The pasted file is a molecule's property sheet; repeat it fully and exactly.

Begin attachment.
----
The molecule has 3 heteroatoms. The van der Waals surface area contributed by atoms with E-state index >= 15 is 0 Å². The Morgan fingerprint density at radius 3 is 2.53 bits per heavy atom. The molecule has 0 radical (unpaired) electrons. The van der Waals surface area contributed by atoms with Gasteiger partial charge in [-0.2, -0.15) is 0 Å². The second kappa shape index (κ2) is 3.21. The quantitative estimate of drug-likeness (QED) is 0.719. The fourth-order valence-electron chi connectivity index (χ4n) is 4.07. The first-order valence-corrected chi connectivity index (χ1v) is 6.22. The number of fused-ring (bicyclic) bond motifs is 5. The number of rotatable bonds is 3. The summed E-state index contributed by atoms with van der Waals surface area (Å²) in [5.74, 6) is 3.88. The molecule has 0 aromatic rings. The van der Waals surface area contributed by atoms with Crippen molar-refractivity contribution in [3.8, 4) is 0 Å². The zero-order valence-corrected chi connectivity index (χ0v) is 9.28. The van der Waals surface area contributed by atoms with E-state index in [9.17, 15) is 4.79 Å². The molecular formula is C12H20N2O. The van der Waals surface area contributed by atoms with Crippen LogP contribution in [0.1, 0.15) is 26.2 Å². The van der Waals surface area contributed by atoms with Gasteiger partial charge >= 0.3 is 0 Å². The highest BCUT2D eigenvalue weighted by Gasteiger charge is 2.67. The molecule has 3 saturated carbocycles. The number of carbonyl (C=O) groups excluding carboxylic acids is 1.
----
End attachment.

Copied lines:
The molecule has 3 heteroatoms. The van der Waals surface area contributed by atoms with E-state index >= 15 is 0 Å². The Morgan fingerprint density at radius 3 is 2.53 bits per heavy atom. The molecule has 0 radical (unpaired) electrons. The van der Waals surface area contributed by atoms with Gasteiger partial charge in [-0.2, -0.15) is 0 Å². The second kappa shape index (κ2) is 3.21. The quantitative estimate of drug-likeness (QED) is 0.719. The fourth-order valence-electron chi connectivity index (χ4n) is 4.07. The first-order valence-corrected chi connectivity index (χ1v) is 6.22. The number of fused-ring (bicyclic) bond motifs is 5. The number of rotatable bonds is 3. The summed E-state index contributed by atoms with van der Waals surface area (Å²) in [5.74, 6) is 3.88. The molecule has 0 aromatic rings. The van der Waals surface area contributed by atoms with Crippen molar-refractivity contribution in [3.8, 4) is 0 Å². The zero-order valence-corrected chi connectivity index (χ0v) is 9.28. The van der Waals surface area contributed by atoms with E-state index in [9.17, 15) is 4.79 Å². The molecular formula is C12H20N2O. The van der Waals surface area contributed by atoms with Crippen LogP contribution in [0.1, 0.15) is 26.2 Å². The van der Waals surface area contributed by atoms with Gasteiger partial charge >= 0.3 is 0 Å². The highest BCUT2D eigenvalue weighted by Gasteiger charge is 2.67. The molecule has 3 saturated carbocycles. The number of carbonyl (C=O) groups excluding carboxylic acids is 1.